Even Peter fell into this trap.  Three times he denied even knowing Jesus so that he could fit in with the crowd out in the courtyard while Jesus was on trial.

But so much more important than being accepted and approved by the world is being accepted and approved by your God.  “For the world in its present form is passing away,” Paul tells us.  “Therefore set your hearts on things above, where Christ is seated at the right hand of God.  Set your minds on things above, not on earthly things.”  “So we fix our eyes not on what is seen, but on what is unseen. For what is seen is temporary, but what is unseen is eternal.”

Satan’s Angle #3: Rejecting God’s Plan

If Satan’s first angle, temptation with worldly things, doesn’t work, and neither does his second angle, tempting you with worldly glory and power, then he tries his third angle: Tempting you to reject God’s plan.  “The serpent to the woman, ‘Did God really say, ‘You must not eat it?’ . . .  ‘You will not surely die.’”

To Jesus he says, “If you are the Son of God, throw yourself down from here.”  This really is a temptation for Jesus to avoid the cross and reject God’s very plan of salvation.  For the people had warped ideas about the Messiah.  They thought the Messiah would be like a great magician who would use his miraculous powers to overthrow the Romans who occupied their country and set up an earthly kingdom.  Doing something like throwing himself from the highest point of the Temple in Jerusalem was just the kind of thing they were looking for.  If Jesus had done this at the beginning of his ministry, it would have only confirmed their mistaken notions about the Messiah, and ended up thwarting his real mission.  For if he swooped down and landed before the cheering crowds, they would have carried him off right then on their shoulders to Pontius Pilate’s palace and installed him as their earthly king.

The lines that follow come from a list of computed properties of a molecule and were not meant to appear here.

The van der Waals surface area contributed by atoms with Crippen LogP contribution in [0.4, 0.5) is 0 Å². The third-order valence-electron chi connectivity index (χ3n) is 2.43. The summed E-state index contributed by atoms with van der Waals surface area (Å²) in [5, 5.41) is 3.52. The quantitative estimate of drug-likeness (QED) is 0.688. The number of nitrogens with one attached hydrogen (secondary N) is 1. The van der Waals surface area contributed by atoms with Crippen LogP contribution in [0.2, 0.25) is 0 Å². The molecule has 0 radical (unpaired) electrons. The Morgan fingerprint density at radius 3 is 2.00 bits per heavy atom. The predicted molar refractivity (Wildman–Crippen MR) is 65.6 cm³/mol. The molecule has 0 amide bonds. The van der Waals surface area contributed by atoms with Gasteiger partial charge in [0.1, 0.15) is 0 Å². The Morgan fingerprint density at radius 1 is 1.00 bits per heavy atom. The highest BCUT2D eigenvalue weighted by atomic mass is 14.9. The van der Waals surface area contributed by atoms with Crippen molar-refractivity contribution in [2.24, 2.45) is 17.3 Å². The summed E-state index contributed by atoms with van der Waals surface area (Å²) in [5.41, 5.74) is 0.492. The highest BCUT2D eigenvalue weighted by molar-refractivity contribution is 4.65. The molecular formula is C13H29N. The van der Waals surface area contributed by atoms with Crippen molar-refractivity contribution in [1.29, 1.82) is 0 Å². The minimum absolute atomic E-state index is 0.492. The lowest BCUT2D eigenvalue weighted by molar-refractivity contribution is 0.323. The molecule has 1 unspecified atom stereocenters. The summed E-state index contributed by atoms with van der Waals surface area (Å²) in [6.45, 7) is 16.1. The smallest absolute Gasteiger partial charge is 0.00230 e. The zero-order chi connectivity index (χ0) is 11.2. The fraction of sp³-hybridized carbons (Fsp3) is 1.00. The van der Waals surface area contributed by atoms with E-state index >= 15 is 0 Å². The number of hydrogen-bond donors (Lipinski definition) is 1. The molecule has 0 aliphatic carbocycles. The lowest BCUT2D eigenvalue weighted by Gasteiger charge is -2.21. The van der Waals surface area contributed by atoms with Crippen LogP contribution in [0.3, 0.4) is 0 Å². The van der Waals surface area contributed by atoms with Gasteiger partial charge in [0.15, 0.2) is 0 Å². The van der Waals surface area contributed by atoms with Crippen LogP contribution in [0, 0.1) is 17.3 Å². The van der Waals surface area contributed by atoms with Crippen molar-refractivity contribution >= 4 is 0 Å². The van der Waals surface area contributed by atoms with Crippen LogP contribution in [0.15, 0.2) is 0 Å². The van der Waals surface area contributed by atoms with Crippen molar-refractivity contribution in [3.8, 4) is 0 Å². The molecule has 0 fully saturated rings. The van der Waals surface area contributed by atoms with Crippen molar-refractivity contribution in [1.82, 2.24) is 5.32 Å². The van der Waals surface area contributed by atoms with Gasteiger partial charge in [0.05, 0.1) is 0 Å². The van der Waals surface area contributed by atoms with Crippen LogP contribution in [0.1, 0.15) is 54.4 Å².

Now, God did intend for him to be crowned in Pontius Pilate’s palace, but with a crown of thorns.  And God did intend for him to be enthroned at Jerusalem, but upon a cross.  When Satan says, “If you are the Son of God, throw yourself down from here,” he is really tempting Jesus to reject God’s plan by avoiding the cross.

Like Adam and Eve, and Jesus, Satan tempts us to reject God’s plan.  In the Ten Commandments God sets forth his plan for a happy life.  But so often we are tempted to think that happiness will come from doing the exact opposite of what God commands.

“Be self-controlled and alert. Your enemy the Devil prowls around like a roaring lion seeking someone to devour.”  Don’t get caught in “Satan’s Temptation Triangle.”  When he tempts you with worldly things, remember how he tempted Adam and Eve with the forbidden fruit, and he tempted Jesus to make a stone become bread.  When he tempts you with worldly glory and power, remember how he tempted Adam and Eve with being like God, and he tempted Jesus with the kingdoms of this world.  When he tempts you to reject God’s plan, remember how he tempted Adam and Eve to disobey God’s command, and he tempted Jesus to avoid the cross and reject God’s plan of salvation.

How can you defend yourself against these onslaughts of the Devil?  How can you escape from “Satan’s Tempatation Triangle”?  Jesus shows us how: “It is written.”  Each time he is tempted, Jesus turns to God’s Word, God’s command.

When you are being sucked into “Satan’s Temptation Triangle,” do not follow the example of Adam and Eve, who also had a Word, a command from God, but disobeyed it.  Instead, follow the example of your Savior, who each time he was tempted fought back with the Word and command of God.  As Paul says in Ephesians: “Be strong in the Lord and in the power of his might.  Put on the full armor of God so that you can take your stand against the Devil’s schemes.  For our struggle is not against flesh and blood, but against the rulers, against the authorities, against the powers of this dark world and against the spiritual forces of evil in the heavenly realms.  Therefore put on the full armor of God, so that when the day of evil comes, you may be able to stand your ground, and after you have done everything, to stand.  Stand firm then, with the belt of truth buckled around your waist, with the breastplate of righteousness in place, and with your feet fitted with the readiness that comes from the gospel of peace.  In addition to all this, take up the shield of faith, with which you can extinguish all the flaming arrows of the evil one.  Take the helmet of salvation and the sword of the Spirit, which is the word of God.  And pray in the Spirit on all occasions with all kinds of prayers and requests.”

That is how to escape “Satan’s Temptation Triangle.”

Amen.